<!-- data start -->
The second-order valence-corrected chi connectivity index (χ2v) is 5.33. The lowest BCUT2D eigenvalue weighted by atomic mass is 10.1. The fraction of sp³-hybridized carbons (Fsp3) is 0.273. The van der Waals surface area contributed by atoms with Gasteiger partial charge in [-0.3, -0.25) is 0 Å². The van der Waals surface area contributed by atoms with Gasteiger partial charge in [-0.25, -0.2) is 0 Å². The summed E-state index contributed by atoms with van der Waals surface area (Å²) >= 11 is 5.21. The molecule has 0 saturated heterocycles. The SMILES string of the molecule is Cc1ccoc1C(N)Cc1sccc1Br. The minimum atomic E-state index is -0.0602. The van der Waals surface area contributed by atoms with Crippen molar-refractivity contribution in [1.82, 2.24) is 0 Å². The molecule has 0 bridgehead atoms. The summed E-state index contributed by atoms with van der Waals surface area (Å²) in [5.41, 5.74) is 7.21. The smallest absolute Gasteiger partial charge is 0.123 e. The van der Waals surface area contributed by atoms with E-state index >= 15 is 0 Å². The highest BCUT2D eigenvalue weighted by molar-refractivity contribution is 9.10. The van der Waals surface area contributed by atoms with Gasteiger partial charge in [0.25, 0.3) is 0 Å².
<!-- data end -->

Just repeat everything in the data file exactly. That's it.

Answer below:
The second-order valence-corrected chi connectivity index (χ2v) is 5.33. The lowest BCUT2D eigenvalue weighted by atomic mass is 10.1. The fraction of sp³-hybridized carbons (Fsp3) is 0.273. The van der Waals surface area contributed by atoms with Gasteiger partial charge in [-0.3, -0.25) is 0 Å². The van der Waals surface area contributed by atoms with Gasteiger partial charge in [-0.25, -0.2) is 0 Å². The summed E-state index contributed by atoms with van der Waals surface area (Å²) >= 11 is 5.21. The molecule has 0 saturated heterocycles. The SMILES string of the molecule is Cc1ccoc1C(N)Cc1sccc1Br. The minimum atomic E-state index is -0.0602. The van der Waals surface area contributed by atoms with Crippen molar-refractivity contribution in [1.82, 2.24) is 0 Å². The molecule has 0 bridgehead atoms. The summed E-state index contributed by atoms with van der Waals surface area (Å²) in [5.41, 5.74) is 7.21. The smallest absolute Gasteiger partial charge is 0.123 e. The van der Waals surface area contributed by atoms with E-state index >= 15 is 0 Å². The highest BCUT2D eigenvalue weighted by molar-refractivity contribution is 9.10. The van der Waals surface area contributed by atoms with Gasteiger partial charge in [0.25, 0.3) is 0 Å².